Measures (written in response to Creative Seeds)

Nov 21

I’ve been thinking a lot about measurement, measuring, measures.
Measurements of success and failure.
Measuring up.
The necessity of measures.
Inseam. Arm Cye. Waist.
Teaspoon. Pinch. Dash.
Quantifiable measures.
A larger paycheck.
Being published.
100, A+, 99th percentile
I have struggled with not being able to quantify my mind or my thoughts or my drive or determination, and thus have at times been obsessed with quantifying my parts. The ones that I can see. The ones that can be measured.
But I have started to understand how that feeds into the culture of measurement that I can’t understand, and don’t want to. I see how that makes me become the person that is easily put into boxes and placed on hamster wheels. I see that “success” is false, and that happiness can sometimes mean taking measures out of the equation.

Did I mention that I work in fundraising?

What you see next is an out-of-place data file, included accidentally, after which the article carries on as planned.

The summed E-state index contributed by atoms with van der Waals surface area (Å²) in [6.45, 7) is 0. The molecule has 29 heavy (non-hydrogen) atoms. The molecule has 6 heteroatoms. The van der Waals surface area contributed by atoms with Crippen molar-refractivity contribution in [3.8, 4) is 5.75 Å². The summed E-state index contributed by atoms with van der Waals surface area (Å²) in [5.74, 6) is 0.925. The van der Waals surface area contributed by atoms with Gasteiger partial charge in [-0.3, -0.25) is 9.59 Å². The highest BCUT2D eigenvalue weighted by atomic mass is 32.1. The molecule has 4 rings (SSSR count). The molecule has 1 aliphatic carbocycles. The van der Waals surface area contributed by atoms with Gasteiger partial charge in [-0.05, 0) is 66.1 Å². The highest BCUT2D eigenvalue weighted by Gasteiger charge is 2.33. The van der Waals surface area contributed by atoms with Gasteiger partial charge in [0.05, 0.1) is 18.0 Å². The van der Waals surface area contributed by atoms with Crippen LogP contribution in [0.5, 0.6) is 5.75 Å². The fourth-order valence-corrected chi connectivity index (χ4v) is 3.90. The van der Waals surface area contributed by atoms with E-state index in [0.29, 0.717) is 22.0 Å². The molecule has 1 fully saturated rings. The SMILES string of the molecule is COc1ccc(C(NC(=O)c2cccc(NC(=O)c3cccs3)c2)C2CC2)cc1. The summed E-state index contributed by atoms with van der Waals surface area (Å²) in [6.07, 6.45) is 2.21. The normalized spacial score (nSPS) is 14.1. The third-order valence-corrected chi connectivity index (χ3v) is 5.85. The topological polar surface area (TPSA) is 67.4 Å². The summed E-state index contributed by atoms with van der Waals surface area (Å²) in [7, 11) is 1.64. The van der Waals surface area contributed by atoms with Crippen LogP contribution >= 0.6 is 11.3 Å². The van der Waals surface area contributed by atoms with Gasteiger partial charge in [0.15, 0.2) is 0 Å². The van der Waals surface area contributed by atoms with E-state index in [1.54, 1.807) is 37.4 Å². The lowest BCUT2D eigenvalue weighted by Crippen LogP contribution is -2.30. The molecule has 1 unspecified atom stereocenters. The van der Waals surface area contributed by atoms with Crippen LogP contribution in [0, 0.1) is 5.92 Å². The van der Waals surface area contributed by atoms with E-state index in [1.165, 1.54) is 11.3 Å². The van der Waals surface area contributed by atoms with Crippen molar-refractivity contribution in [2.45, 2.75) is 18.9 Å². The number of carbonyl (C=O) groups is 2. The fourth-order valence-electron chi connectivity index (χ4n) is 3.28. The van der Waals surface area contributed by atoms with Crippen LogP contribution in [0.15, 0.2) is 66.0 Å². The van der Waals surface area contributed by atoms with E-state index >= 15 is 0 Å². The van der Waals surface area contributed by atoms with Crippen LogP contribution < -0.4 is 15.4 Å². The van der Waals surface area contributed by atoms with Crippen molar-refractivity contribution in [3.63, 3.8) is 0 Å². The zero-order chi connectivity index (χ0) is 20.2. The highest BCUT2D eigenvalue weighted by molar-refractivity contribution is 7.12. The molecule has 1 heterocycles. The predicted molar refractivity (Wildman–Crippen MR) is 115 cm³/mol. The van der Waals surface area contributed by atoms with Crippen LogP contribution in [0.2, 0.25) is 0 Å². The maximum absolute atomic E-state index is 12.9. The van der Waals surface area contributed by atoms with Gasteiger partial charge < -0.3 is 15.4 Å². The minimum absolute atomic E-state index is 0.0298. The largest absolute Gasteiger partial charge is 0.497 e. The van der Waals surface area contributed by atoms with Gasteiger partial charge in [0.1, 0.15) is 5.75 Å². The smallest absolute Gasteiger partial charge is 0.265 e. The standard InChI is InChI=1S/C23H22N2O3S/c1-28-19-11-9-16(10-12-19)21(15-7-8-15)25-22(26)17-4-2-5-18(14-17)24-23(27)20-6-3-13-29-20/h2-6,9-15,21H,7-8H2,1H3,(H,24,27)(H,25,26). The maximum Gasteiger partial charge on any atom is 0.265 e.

And that I’d like to be a teacher one day?
You see my dilemma.

Can we find a new word? Like, kittens? On a scale of one to ten kittens – one kitten is still really amazing and really cute, and you’d probably go a little crazy if you had ten kittens, so you’re gonna be just as happy with one kitten as with ten, and maybe even happier?
Can we all just take a day off from measures?
Then I guess here’s my conclusion:
Stop measuring yourself, if you are. And stop allowing others to measure you.
Measurements belong in recipes. Measurements belong to parts, that make up a whole, that is beyond the sum of the parts. Whether you ate organically grown kale in your salad, or iceberg lettuce, the beauty of the inner-workings of your mind are still the same.
One of my recent favorite quotes is from scientist and writer Jonah Lehrer.
It goes, “Like most great art, we exceed our materials.”

Don’t let anyone tell you otherwise.

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